A boy has died of a brain-eating amoeba infection after swimming in Lake Mead this month, authorities in Nevada said.
The patient, identified only as a male under the age of 18, is believed to have been exposed while on the Arizona side of the lake “at the beginning of October,” according to the Southern Nevada Health District.
He developed symptoms about a week later, health officials said.
The amoeba, formally known as Naegleria fowleri, is common in warm bodies of fresh water such as lakes, rivers and hot springs.
“My condolences go out to the family of this young man,” said Dr. Fermin Leguen, the district’s health officer. “While I want to reassure the public that this type of infection is an extremely rare occurrence, I know this brings no comfort to his family and friends at this time.”
N. fowleri infects people by entering through the nose and traveling to the brain, health officials said. Though the infection is rare, it is “almost always fatal.”
The amoeba can’t infect people if swallowed and isn’t spread from person to person.
Once in the brain, it causes an illness known as primary amebic meningoencephalitis. Symptoms include headache, fever, nausea or vomiting and progresses to stiff neck, seizures and coma that can lead to death.
A patient will usually begin exhibiting symptoms about five days after infection, but they can manifest as soon as one day after or as many as 12 days after.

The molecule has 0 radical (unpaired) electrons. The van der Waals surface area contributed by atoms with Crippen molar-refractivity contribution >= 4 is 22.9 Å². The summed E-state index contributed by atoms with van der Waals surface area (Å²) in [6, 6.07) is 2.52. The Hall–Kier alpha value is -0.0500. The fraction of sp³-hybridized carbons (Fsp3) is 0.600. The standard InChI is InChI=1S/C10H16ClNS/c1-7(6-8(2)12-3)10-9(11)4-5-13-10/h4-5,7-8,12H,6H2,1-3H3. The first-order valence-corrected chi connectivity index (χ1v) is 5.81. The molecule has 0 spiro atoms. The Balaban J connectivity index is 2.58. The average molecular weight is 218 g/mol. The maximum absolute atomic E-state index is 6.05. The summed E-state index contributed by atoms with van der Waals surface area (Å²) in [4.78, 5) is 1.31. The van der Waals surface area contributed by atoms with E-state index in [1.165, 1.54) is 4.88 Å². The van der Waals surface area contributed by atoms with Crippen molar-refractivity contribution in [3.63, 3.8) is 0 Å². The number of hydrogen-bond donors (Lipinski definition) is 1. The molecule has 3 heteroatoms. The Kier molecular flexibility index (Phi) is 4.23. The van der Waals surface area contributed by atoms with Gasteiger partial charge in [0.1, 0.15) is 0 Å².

“Once symptoms start, the disease progresses rapidly and usually causes death within about five days,” health officials said.
Because the illness is so rare and the infection progresses rapidly, effective treatments have been challenging to identify, according to the U.S. Centers for Disease Control and Prevention.
“There is some evidence that certain drugs may be effective, but we are still learning about the best drugs to treat these infections,” according to the CDC.
Last year, a 7-year-old boy died after contracting the amoeba in a lake in Northern California. According to the CDC, there have been up to five cases diagnosed annually in the U.S. from 2012 to 2021.
The amoeba occurs naturally in fresh water and there is no routine test for its presence, Nevada health officials said.
“Previous water testing has shown that it is regularly found in freshwater bodies, and though the risk is low, recreational water users should always assume there is a risk when they enter warm fresh water,” they said.
People should avoid jumping or diving into bodies of warm fresh water, especially during the summer, according to the CDC. Those going into the water should hold their nose shut, use nose clips or keep their head above water when swimming in warm fresh water.
The CDC also recommends avoiding putting one’s head underwater in hot springs and other untreated, geothermal waters, and avoiding digging or stirring up sediment in shallow, warm fresh water.